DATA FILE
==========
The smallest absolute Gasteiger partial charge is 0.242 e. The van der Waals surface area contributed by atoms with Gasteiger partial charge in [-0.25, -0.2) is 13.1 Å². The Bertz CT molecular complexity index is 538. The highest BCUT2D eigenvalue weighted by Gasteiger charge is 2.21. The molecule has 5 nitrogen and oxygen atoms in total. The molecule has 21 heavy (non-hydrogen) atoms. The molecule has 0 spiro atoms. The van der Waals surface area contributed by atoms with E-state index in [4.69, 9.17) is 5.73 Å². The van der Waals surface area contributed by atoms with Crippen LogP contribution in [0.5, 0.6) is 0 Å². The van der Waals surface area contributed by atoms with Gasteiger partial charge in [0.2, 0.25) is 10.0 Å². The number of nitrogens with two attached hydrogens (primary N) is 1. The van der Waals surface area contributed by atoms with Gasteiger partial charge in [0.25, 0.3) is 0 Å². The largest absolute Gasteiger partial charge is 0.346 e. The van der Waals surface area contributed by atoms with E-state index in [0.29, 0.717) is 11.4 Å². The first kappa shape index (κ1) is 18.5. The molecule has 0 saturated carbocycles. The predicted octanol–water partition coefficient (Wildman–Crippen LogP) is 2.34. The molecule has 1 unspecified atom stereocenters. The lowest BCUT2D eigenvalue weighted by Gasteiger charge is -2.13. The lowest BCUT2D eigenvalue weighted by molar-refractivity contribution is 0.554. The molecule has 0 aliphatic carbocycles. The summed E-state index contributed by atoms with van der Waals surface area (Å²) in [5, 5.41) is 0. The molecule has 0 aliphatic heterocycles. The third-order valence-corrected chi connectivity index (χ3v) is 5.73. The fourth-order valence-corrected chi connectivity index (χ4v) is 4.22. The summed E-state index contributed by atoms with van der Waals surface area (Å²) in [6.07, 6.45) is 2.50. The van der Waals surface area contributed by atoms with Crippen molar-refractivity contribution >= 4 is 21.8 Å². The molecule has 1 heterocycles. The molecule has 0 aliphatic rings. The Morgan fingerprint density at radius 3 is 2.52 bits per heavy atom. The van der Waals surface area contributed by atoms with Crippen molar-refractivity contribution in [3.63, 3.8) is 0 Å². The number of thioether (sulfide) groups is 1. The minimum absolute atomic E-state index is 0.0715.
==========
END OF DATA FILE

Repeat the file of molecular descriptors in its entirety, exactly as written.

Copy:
The smallest absolute Gasteiger partial charge is 0.242 e. The van der Waals surface area contributed by atoms with Gasteiger partial charge in [-0.25, -0.2) is 13.1 Å². The Bertz CT molecular complexity index is 538. The highest BCUT2D eigenvalue weighted by Gasteiger charge is 2.21. The molecule has 5 nitrogen and oxygen atoms in total. The molecule has 21 heavy (non-hydrogen) atoms. The molecule has 0 spiro atoms. The van der Waals surface area contributed by atoms with E-state index in [4.69, 9.17) is 5.73 Å². The van der Waals surface area contributed by atoms with Crippen LogP contribution in [0.5, 0.6) is 0 Å². The van der Waals surface area contributed by atoms with Gasteiger partial charge in [0.2, 0.25) is 10.0 Å². The number of nitrogens with two attached hydrogens (primary N) is 1. The van der Waals surface area contributed by atoms with Gasteiger partial charge in [0.25, 0.3) is 0 Å². The largest absolute Gasteiger partial charge is 0.346 e. The van der Waals surface area contributed by atoms with E-state index in [0.29, 0.717) is 11.4 Å². The first kappa shape index (κ1) is 18.5. The molecule has 0 saturated carbocycles. The predicted octanol–water partition coefficient (Wildman–Crippen LogP) is 2.34. The molecule has 1 unspecified atom stereocenters. The lowest BCUT2D eigenvalue weighted by Gasteiger charge is -2.13. The lowest BCUT2D eigenvalue weighted by molar-refractivity contribution is 0.554. The molecule has 0 aliphatic carbocycles. The summed E-state index contributed by atoms with van der Waals surface area (Å²) in [5, 5.41) is 0. The molecule has 0 aliphatic heterocycles. The third-order valence-corrected chi connectivity index (χ3v) is 5.73. The fourth-order valence-corrected chi connectivity index (χ4v) is 4.22. The summed E-state index contributed by atoms with van der Waals surface area (Å²) in [6.07, 6.45) is 2.50. The van der Waals surface area contributed by atoms with Crippen molar-refractivity contribution >= 4 is 21.8 Å². The molecule has 1 heterocycles. The molecule has 0 aliphatic rings. The Morgan fingerprint density at radius 3 is 2.52 bits per heavy atom. The van der Waals surface area contributed by atoms with Crippen molar-refractivity contribution in [3.63, 3.8) is 0 Å². The number of thioether (sulfide) groups is 1. The minimum absolute atomic E-state index is 0.0715.